Responding to a rise in the employment rate to 75.4 per cent, the highest level since records began, and a drop in the number of self-employed people by 30,000 to 4.76 million, Federation of Small Businesses (FSB) development manager for South & East Yorkshire, Claire Reading, said: “Small firms have played a huge role in achieving the record-high employment rate we see today.
“With the national living wage and auto-enrolment contributions for employers rising this month, we need to see more support for small firms in managing the costs that come with making high employment a reality.
“Retailers are increasingly feeling the strain as rising employment costs are coinciding with another round of business rates hikes for thousands of small shops. Raising the Employment Allowance to £4,000 would go some way to helping ensure record numbers of people are still in work over the months ahead.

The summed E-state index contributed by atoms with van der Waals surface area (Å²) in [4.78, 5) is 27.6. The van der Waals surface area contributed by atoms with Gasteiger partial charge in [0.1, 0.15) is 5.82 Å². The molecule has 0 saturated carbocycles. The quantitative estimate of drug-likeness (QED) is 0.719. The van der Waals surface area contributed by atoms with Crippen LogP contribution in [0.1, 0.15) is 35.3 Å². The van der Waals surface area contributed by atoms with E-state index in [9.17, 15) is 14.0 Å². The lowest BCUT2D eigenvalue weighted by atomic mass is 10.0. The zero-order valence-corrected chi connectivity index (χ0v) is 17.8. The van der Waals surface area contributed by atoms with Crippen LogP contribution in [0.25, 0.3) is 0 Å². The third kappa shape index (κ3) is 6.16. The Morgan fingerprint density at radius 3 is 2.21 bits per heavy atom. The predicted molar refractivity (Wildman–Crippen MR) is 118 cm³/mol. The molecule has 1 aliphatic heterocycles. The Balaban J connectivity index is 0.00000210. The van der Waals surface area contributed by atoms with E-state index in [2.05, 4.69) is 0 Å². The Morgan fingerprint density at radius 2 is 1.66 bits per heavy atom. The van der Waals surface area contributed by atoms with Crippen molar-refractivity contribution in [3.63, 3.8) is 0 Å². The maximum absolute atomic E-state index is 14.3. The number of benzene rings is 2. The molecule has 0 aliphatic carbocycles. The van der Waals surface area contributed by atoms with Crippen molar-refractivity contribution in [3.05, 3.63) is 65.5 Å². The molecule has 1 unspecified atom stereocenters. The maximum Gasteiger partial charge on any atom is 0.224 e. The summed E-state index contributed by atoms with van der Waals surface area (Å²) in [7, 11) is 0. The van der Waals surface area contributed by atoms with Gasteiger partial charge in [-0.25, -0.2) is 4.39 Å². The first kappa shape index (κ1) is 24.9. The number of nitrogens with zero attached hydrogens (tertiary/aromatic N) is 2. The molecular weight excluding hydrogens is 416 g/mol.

“Small businesses are preparing for a small Bank of England rate rise in the coming months. Any increase must be gentle enough for small firms to absorb, otherwise the BoE risks recent gains in economic confidence and investment.
“It’s concerning to see a drop off in the number of self-employed workers. We need to avoid an environment that’s increasingly hostile to the genuinely self-employed, forcing them to take permanent contracts. Only this month they were promised an end to Class II National Contributions which hasn’t manifested.
“Equally, they’re up against a Universal Credit system which, as it stands, poses a threat to UK entrepreneurship. We know it takes at least two to three years to get a firm off the ground. Enforcing the Minimum Income Floor for the self-employed after 12 months is anti-business, pure and simple. The Universal Credit regime should reflect this reality.
“The flexibility and ingenuity of the self-employed community has been vital to UK growth in recent years. It should be properly recognised.”